Monday, April 16, 2018

Lawrence native and former KU catcher Kent Shelley notches 1,000th career coaching win at JCCC

Johnson County Community College baseball coach Kent Shelley won his 1,000th career game this past week.

Johnson County Community College baseball coach Kent Shelley won his 1,000th career game this past week.


Had some athletic director at a Division I university in a state with warmer springs called up Kent Shelley and offered the lifelong baseball coach a job, the Lawrence native and University of Kansas graduate might have jumped at the idea of not constantly adding layers to his game-day attire.

However, the longtime Johnson County Community College coach certainly hasn’t regretted staying put and keeping an extra pair or two of long underwear handy. Those frosty February, March and sometimes April games in the Sunflower State don’t feel so hypothermic when they conclude with a Cavaliers win.

Shelley left a diamond warmed by victory for the 1,000th time in his 31-season career this past week and feeling grateful he never left JCCC.

“This has just been home,” the former KU baseball catcher said in a phone interview Monday, before coaching in a home doubleheader. “There just hasn’t been a better situation for me and my family, so that’s what’s kept me here.”


Contributed photo

Johnson County Community College players and coaches present 31-year head coach Kent Shelley with a jersey commemorating his 1,000th career victory.

Shelley arrived at the junior college program in Overland Park a “born and raised Jayhawker.” He graduated form Lawrence High in 1978 after playing football for legendary LHS coach Bill Freeman (there was no baseball program at the time). He signed to play baseball at Pratt Community College, where he spent his first semester playing for coach Dirk Wedd, who would soon leave to work as a football assistant at Wichita State, years before leading the football program at LHS.

After two seasons at Pratt, Shelley transferred to KU, where he played catcher and became a co-captain his senior season. His first coaching job came the very next year, as a graduate assistant for the Jayhawks, during the 1982-83 academic year.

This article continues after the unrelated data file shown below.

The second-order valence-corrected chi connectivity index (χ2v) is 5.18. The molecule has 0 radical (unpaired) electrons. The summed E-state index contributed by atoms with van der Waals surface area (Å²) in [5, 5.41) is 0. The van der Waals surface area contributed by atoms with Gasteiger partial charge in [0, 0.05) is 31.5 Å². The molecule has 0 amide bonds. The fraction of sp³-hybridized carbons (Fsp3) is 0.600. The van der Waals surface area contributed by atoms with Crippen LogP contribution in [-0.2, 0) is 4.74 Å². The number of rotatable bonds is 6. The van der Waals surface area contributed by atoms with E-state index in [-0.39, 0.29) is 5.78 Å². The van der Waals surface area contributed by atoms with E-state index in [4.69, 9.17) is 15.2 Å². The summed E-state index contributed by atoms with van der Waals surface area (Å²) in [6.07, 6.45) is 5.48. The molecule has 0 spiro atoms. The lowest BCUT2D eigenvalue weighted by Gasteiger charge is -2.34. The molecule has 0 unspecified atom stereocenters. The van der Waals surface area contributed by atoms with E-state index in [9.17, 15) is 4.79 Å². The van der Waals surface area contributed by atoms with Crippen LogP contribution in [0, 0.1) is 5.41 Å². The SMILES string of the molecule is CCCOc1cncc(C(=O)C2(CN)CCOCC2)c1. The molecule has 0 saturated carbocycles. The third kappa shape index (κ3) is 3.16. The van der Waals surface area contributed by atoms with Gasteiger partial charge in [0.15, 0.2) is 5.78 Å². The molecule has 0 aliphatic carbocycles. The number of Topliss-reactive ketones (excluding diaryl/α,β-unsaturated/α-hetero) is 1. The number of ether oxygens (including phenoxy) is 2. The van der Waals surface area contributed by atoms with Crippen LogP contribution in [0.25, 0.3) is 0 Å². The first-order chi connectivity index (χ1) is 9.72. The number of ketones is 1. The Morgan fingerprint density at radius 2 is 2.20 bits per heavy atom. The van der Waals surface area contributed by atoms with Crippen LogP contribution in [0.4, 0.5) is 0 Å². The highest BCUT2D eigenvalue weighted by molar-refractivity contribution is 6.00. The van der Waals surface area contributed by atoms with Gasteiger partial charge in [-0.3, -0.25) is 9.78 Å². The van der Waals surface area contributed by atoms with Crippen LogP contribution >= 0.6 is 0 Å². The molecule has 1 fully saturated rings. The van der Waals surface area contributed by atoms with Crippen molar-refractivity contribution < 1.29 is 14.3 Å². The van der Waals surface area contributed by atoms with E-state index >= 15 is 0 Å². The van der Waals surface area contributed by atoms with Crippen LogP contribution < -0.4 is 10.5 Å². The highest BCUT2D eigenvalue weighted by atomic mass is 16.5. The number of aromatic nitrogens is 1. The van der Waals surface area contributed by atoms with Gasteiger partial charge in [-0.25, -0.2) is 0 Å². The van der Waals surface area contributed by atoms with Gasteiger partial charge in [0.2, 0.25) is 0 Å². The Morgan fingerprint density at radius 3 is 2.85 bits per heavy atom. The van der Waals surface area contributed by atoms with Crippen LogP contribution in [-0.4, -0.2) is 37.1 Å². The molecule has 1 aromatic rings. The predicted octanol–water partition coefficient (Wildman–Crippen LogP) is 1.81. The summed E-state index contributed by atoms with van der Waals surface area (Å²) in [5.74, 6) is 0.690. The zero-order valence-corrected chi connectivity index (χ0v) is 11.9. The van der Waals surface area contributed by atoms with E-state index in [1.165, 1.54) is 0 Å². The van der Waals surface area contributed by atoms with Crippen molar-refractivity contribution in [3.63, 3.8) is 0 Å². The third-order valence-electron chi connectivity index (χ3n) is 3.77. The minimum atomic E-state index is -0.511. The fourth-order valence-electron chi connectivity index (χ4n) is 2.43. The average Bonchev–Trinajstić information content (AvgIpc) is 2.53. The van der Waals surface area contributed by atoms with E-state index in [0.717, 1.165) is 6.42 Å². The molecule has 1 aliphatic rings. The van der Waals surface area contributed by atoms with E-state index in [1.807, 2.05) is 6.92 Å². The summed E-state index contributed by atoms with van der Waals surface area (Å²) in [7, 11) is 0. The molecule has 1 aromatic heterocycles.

After earning a master’s at Emporia State, he worked one season as an assistant coach at JCCC for Sonny Maynard. Within a year, Maynard informed Shelley the head coaching position soon would open and it could be his.

“When I got the job, had I known then what I know now, I would’ve turned and ran scared to death,” Shelley joked.

Since then, JCCC has earned a national NJCAA ranking in 11 seasons — 10 since 2008. The coach said his fondest achievements include the program’s three East Jayhawk Conference titles and two NJCAA World Series appearances (in 2008 and 2014). But other factors keep him coaching, too. He entered the week with a 1,000-578-1 career record.

“For me, it’s about watching players come in with maybe not as much confidence in themselves and their abilities and to watch them develop and watch them put in the time and the effort with such passion and love for the game,” Shelley said, “and then experience success to the point where they earn scholarships to major Division I, Division II or NAIA programs. For me, that’s why I coach the game of baseball.”

An associate scout for the Kansas City Royals and past president of the American Baseball Coaches Association, Shelley celebrated his 58th birthday the day after his 1,000th win, and he doesn’t plan on retiring anytime soon.

“I still have good health, I still love teaching and coaching and hanging out with the kids,” Shelley said. “I know that I’m certainly reaching the end of my coaching career, rather than starting it. But it’s been a tremendous journey, and I’m just going to enjoy every day and every moment to its fullest.”

JCCC feels like family for Shelley, because in a lot of ways, it is. His wife, MargE, assistant dean of enrollment management, has worked at the college for 28 years. Plus, the relationships the coach values with the players who come through his program keep him from thinking too hard or long about doing something else.

“That’s what makes baseball America’s favorite pastime,” he said of those bonds.


Mike Kendall 4 years, 9 months ago

Having graduated from Lawrence High School in '78, as well, I enjoyed watching coach Shelley at LHS. Just happy for his success. He was always nice to me when were in high school. Continued success, my friend.

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